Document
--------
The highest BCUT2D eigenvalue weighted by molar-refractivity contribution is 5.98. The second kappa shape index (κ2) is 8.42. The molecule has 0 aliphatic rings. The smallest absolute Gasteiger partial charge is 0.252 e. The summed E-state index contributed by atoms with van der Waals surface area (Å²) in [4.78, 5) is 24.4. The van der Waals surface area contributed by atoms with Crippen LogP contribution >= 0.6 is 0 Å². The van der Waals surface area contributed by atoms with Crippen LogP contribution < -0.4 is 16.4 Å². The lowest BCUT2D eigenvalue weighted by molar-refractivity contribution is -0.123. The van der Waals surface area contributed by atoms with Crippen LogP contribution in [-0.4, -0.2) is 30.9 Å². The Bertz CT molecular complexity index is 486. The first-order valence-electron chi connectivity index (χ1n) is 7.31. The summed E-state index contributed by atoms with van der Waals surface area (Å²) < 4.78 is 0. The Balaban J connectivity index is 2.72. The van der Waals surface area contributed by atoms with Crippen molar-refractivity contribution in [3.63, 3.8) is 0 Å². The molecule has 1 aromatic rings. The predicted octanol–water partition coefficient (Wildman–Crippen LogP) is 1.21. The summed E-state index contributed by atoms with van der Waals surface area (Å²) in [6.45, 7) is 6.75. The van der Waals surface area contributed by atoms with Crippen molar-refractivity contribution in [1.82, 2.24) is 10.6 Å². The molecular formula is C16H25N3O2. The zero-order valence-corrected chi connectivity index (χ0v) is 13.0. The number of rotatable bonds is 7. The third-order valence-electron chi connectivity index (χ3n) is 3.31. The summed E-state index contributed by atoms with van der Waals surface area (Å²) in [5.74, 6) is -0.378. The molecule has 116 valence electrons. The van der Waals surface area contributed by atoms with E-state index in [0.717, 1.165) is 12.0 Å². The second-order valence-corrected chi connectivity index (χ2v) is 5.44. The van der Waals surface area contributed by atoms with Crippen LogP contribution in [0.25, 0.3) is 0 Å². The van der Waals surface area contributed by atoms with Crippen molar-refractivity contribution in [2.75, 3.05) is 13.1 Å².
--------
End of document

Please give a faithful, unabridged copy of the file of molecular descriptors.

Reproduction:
The highest BCUT2D eigenvalue weighted by molar-refractivity contribution is 5.98. The second kappa shape index (κ2) is 8.42. The molecule has 0 aliphatic rings. The smallest absolute Gasteiger partial charge is 0.252 e. The summed E-state index contributed by atoms with van der Waals surface area (Å²) in [4.78, 5) is 24.4. The van der Waals surface area contributed by atoms with Crippen LogP contribution >= 0.6 is 0 Å². The van der Waals surface area contributed by atoms with Crippen LogP contribution < -0.4 is 16.4 Å². The lowest BCUT2D eigenvalue weighted by molar-refractivity contribution is -0.123. The van der Waals surface area contributed by atoms with Crippen LogP contribution in [-0.4, -0.2) is 30.9 Å². The Bertz CT molecular complexity index is 486. The first-order valence-electron chi connectivity index (χ1n) is 7.31. The summed E-state index contributed by atoms with van der Waals surface area (Å²) < 4.78 is 0. The Balaban J connectivity index is 2.72. The van der Waals surface area contributed by atoms with Crippen molar-refractivity contribution in [3.63, 3.8) is 0 Å². The molecule has 1 aromatic rings. The predicted octanol–water partition coefficient (Wildman–Crippen LogP) is 1.21. The summed E-state index contributed by atoms with van der Waals surface area (Å²) in [6.45, 7) is 6.75. The van der Waals surface area contributed by atoms with Crippen molar-refractivity contribution in [1.82, 2.24) is 10.6 Å². The molecular formula is C16H25N3O2. The zero-order valence-corrected chi connectivity index (χ0v) is 13.0. The number of rotatable bonds is 7. The third-order valence-electron chi connectivity index (χ3n) is 3.31. The summed E-state index contributed by atoms with van der Waals surface area (Å²) in [5.74, 6) is -0.378. The molecule has 116 valence electrons. The van der Waals surface area contributed by atoms with E-state index in [0.717, 1.165) is 12.0 Å². The second-order valence-corrected chi connectivity index (χ2v) is 5.44. The van der Waals surface area contributed by atoms with Crippen LogP contribution in [0.25, 0.3) is 0 Å². The van der Waals surface area contributed by atoms with Crippen molar-refractivity contribution in [2.75, 3.05) is 13.1 Å².